A review of tonight’s Better Things coming up just as soon as I’m murdered every day in a vague way that no one could be prosecuted for…
Sam Fox has a pretty great life. She enjoys her job most of the time, and is well paid enough to never lack for anything. She has friends who adore her, daughters who respect her far more often than not (even Max at her whiniest is a pretty good kid), a mom across the street who is sometimes useful, and almost always entertaining. Even her loser ex-husband is usually so far out of the picture that he’s not worth worrying about. Any problem she has is very much a First World problem.
So where Better Things often excels is in pointing out the ways how even things that seem to be going well can be a disappointment for Sam, and in finding enough nuance so that she doesn’t come across as entitled for wanting a good thing to be, well, a better thing.
“Robin” captures this nicely, as she befriends the title character, a fellow single parent played by Henry Thomas(*). She’s attracted to Robin — though, in a very Sam-appropriate touch, she begins masturbating while thinking of the moment where they bonded over the challenges of single parenting — and he’s nice and empathetic and plans a very sweet romantic getaway to wine country, but he’s also kind of too much sometimes, and definitely too sensitive about the trip going exactly as he planned it in his head.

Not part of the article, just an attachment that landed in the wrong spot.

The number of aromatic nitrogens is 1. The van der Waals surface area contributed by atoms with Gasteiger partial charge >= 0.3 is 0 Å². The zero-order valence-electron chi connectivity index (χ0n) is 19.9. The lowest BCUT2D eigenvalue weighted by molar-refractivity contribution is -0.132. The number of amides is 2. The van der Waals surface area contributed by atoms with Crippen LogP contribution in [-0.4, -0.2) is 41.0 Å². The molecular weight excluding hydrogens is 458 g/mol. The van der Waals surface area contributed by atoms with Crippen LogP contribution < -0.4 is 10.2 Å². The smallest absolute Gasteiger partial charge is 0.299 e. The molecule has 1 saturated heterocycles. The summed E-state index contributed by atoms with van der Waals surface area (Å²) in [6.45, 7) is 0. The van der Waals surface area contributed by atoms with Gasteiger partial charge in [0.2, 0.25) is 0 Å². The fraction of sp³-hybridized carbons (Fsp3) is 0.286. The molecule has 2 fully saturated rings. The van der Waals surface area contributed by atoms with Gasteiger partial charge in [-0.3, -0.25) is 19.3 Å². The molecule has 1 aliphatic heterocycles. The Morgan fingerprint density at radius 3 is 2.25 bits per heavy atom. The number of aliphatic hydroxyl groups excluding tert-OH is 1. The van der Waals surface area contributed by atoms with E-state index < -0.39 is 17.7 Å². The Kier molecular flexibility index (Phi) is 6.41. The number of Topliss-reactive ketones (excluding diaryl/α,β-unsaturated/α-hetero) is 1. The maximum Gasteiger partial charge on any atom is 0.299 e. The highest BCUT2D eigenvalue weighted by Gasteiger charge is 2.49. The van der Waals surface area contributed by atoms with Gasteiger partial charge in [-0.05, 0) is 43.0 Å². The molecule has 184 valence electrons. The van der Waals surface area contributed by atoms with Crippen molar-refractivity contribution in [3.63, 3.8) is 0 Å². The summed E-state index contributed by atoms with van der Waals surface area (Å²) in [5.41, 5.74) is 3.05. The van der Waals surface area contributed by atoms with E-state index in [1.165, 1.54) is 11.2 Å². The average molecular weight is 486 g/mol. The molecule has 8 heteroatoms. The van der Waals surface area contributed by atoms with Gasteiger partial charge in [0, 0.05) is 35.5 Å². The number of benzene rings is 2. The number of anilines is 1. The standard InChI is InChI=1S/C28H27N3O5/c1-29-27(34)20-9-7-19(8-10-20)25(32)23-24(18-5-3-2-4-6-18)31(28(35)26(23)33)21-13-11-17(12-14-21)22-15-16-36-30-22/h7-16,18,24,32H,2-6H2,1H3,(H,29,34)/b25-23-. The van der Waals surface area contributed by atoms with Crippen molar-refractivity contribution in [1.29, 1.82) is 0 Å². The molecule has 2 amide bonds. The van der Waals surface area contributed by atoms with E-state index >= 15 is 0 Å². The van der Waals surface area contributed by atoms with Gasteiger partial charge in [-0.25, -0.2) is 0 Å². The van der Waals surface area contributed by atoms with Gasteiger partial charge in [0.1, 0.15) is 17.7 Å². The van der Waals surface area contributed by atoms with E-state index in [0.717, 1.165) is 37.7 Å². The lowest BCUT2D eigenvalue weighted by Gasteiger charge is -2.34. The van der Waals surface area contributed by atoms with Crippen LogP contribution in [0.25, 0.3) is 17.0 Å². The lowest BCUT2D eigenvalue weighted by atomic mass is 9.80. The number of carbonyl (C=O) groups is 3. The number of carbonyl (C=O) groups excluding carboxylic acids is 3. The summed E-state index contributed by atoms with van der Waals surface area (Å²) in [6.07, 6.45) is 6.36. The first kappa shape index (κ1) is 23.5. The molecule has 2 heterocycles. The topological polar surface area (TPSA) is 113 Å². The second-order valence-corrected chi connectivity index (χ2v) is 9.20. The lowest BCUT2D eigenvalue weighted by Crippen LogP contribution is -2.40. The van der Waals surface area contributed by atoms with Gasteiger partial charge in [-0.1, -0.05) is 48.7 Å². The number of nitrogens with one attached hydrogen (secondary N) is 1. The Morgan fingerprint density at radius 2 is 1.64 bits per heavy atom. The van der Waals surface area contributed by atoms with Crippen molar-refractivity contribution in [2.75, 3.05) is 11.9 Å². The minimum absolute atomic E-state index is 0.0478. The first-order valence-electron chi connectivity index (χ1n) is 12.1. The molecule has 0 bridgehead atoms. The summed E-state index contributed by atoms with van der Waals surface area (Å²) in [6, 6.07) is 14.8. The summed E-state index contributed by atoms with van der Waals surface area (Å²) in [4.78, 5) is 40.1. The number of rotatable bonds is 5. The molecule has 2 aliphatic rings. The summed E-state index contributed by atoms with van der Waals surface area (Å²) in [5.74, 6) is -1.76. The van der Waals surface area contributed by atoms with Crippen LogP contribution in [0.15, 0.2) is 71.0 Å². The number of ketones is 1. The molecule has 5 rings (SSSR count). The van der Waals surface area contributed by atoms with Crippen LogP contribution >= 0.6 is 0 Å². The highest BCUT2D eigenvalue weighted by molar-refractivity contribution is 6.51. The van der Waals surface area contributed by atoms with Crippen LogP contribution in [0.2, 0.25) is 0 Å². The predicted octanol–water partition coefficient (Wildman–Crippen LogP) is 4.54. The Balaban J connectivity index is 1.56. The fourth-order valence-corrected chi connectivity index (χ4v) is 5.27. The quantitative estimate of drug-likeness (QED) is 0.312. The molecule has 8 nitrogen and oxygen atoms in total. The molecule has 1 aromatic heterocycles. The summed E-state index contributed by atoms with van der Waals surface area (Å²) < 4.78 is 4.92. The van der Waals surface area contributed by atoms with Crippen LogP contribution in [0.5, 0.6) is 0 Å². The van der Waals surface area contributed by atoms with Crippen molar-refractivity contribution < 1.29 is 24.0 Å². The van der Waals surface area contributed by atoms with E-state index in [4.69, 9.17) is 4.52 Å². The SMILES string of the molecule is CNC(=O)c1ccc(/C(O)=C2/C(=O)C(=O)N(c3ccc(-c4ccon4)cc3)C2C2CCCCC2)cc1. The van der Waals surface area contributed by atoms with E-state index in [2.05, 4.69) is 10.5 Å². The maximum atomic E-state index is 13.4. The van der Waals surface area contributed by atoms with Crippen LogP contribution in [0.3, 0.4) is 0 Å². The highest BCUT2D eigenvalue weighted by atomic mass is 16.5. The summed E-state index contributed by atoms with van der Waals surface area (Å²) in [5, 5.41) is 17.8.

(*) Thomas and Pamela Adlon are roughly contemporary, and both were busy child actors in the ’80s. He was more famous back then from E.T., where she’s worked a bit more steadily over the years and is more recognizable as an adult. He’s very good here, and it’s nice to see the two of them intersect at this stage of their careers, given how many ’80s child stars fell out of the business, or worse.
The trip is delicately squirmy in a way this show (and Louie before it) does so well, wandering in between genuinely sweet and romantic moments and ones where Sam and/or Robin are ready to hit the eject button on the whole idea. And even when Robin recovers at the venison restaurant and offers an eloquent and sincere apology for overreacting at the vineyard, the memory of earlier is still hanging over there, as you can see on Sam’s face when she retreats to the bathroom. He’s a great guy in many ways, and she is often having a blast in his company, but — like even the best parts of Sam’s life, as we see when she tries taking Max to get her drivers license her birthday — nothing is ever truly perfect, and the imperfections have to be dealt with. Sam’s approach is to confront them immediately. This works for her, especially at this point in her life, but it’s startling to Robin and suggests the whole relationship may be ruined before it’s even really started.